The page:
Sales of clothes meant for Zakat have declined in the country this year following some tragic incidents during distribution, traders said.
At least 10 people were killed and 50 others injured in a stampede in Chattogram when they were collecting Zakat and Iftar essentials on May 14.
In July 2015, 27 people died in Mymensingh during the distribution of Zakat clothes, according to Fire Service and Civil Defence (FSCD).
According to official data, a total of 70 people were killed in such incidents in the last ten years in the country.
Md Mizanur Rahman, owner of M/S Madina Fabrics at Islampur Road in old Dhaka, said the sales of lungis, sarees and kids wear for Zakat have declined nearly 25 per cent this year.
Sales of both readymade clothes and fabrics have also dropped, he added.
"I have sold only 8,000 pieces of sarees, lungis and kids wear worth Tk 1.6 million this year. But I sold 11,500 pieces last year," he said.
Md Saiful Islam, owner of Ashirbad Bastralaya, a cloth shop at Baburhat in Narsingdi district, said sales of Zakat clothes dropped to Tk 0.22 million per day during this holy month of Ramadan as against Tk 0.3 million last year.
Traders at Baburhat, the biggest clothes wholesale market in the country, buy clothes from weavers in Pabna, Sirajganj and Narsingdi, he told the FE over cell phone.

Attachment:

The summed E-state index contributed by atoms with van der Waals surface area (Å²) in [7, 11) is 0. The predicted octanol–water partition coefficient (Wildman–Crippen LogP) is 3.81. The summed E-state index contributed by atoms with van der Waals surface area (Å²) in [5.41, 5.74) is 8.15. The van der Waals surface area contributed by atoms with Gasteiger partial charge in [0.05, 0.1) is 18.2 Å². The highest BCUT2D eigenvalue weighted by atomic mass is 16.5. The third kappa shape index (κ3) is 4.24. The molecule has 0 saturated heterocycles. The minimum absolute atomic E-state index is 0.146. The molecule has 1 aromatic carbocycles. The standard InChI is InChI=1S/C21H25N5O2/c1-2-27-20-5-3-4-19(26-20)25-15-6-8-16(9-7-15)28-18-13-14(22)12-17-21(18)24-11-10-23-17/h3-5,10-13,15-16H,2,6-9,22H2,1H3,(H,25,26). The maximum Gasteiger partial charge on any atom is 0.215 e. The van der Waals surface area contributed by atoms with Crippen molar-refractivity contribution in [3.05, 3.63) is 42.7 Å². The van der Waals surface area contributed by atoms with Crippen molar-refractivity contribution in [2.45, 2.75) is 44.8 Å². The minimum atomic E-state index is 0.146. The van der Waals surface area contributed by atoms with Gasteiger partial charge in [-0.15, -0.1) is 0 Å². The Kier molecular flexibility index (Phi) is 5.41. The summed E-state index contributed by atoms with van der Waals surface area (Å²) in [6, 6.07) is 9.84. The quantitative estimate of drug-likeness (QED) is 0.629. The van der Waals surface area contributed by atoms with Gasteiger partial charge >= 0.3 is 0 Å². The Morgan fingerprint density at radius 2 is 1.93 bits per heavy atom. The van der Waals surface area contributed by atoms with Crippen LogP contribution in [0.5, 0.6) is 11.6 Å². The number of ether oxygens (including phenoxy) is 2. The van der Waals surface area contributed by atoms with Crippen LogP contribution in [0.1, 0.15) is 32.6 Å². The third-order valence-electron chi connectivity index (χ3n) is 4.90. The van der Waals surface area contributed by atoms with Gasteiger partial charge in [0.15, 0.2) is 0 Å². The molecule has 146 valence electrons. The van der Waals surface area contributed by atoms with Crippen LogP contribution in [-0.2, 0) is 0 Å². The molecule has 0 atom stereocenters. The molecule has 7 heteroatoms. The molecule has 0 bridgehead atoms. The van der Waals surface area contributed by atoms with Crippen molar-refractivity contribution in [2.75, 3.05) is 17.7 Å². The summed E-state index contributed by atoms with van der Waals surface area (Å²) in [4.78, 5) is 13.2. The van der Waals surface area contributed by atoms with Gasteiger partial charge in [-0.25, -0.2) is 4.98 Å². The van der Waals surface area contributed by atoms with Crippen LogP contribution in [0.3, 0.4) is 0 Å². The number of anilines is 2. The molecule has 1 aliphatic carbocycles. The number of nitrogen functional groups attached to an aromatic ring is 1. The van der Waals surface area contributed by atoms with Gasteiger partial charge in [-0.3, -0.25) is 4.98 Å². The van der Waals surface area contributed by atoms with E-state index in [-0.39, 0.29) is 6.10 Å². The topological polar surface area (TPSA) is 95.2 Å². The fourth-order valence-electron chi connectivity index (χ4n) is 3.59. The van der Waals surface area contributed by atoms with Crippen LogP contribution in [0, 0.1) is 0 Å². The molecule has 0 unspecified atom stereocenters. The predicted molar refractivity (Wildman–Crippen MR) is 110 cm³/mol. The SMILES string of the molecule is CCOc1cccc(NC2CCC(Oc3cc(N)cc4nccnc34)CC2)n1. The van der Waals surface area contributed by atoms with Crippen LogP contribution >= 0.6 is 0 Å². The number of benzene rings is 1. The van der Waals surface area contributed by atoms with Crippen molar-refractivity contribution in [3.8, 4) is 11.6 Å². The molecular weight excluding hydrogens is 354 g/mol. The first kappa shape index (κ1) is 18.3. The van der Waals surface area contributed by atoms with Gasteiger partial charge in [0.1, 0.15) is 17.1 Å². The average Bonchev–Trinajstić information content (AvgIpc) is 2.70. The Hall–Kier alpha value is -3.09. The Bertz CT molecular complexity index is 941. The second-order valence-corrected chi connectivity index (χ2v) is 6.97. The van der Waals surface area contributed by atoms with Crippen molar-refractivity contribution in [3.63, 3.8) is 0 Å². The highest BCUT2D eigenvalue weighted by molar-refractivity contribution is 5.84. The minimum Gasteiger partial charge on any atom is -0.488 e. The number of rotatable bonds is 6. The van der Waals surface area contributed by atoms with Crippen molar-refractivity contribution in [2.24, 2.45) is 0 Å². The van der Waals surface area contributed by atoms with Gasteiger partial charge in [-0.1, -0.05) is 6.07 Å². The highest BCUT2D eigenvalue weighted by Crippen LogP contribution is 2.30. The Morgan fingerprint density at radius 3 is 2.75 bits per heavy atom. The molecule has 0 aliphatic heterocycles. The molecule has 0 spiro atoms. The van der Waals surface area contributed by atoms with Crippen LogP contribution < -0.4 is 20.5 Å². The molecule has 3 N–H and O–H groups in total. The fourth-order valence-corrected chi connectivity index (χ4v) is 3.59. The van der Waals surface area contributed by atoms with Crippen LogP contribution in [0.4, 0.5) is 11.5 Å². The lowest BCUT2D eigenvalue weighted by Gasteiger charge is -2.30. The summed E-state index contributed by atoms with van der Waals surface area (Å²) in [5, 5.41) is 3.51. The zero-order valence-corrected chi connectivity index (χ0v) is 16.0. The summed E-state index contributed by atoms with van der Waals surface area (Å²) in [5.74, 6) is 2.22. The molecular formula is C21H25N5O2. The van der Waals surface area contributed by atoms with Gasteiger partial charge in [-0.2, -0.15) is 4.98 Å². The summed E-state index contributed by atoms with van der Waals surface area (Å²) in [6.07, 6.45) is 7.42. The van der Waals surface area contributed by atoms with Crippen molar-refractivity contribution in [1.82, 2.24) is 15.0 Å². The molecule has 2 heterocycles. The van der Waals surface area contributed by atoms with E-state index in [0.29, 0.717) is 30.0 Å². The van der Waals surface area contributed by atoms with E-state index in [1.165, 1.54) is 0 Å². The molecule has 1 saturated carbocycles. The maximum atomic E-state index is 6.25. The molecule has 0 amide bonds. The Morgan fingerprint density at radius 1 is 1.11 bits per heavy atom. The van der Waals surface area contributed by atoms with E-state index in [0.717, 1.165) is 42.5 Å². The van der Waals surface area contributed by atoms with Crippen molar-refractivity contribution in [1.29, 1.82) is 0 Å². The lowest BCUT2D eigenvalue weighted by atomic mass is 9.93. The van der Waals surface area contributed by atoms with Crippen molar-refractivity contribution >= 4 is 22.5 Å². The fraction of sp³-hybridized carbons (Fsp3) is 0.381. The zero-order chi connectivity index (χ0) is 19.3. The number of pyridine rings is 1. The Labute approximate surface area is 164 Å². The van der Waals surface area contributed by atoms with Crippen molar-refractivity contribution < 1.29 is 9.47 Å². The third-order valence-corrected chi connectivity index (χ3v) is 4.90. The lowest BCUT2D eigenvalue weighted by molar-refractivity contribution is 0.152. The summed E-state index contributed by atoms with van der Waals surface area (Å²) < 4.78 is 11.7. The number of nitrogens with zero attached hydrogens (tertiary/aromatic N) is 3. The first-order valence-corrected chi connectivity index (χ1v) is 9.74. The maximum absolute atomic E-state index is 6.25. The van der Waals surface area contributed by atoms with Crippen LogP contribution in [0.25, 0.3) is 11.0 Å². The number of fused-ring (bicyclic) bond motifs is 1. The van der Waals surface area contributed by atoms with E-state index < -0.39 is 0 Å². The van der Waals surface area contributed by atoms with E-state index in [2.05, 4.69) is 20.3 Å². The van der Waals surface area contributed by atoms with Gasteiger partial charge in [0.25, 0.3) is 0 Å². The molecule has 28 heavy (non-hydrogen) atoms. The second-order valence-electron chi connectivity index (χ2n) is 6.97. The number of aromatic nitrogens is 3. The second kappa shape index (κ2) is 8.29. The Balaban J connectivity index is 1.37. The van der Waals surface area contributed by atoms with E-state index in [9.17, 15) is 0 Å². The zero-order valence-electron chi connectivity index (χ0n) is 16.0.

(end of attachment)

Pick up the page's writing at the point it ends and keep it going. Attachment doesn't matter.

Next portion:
Enmaul Haque, owner of Nilphamari-based Satota Garments, came to Islampur in Dhaka last week to buy clothes for his showroom.
He told the FE that he received only one order for Zakat clothes from a party this year. The party asked him to supply only lungi just to avoid gathering of women and children.
Mr Haque said he used to get a minimum of four orders earlier.
Well-off people in rural areas now give Zakat in cash instead of clothes or food, he added.
Samsul Alam Sabjal, president of Islampur Cloth Merchants Association (ICMA), said many of the traders have stopped selling clothes for Zakat this year.
They counted losses in the last few years after investing in Zakat clothes, he said.
Md Nizam Uddin, director (Zakat Fund Division) at the state-run Islamic Foundation, told the FE that growing awareness among the people about the main purpose of Zakat has led to the decline in sales of Zakat clothes.
People are now giving their Zakat in cash to the government and private organisations which are working to help eradicate poverty, he said.
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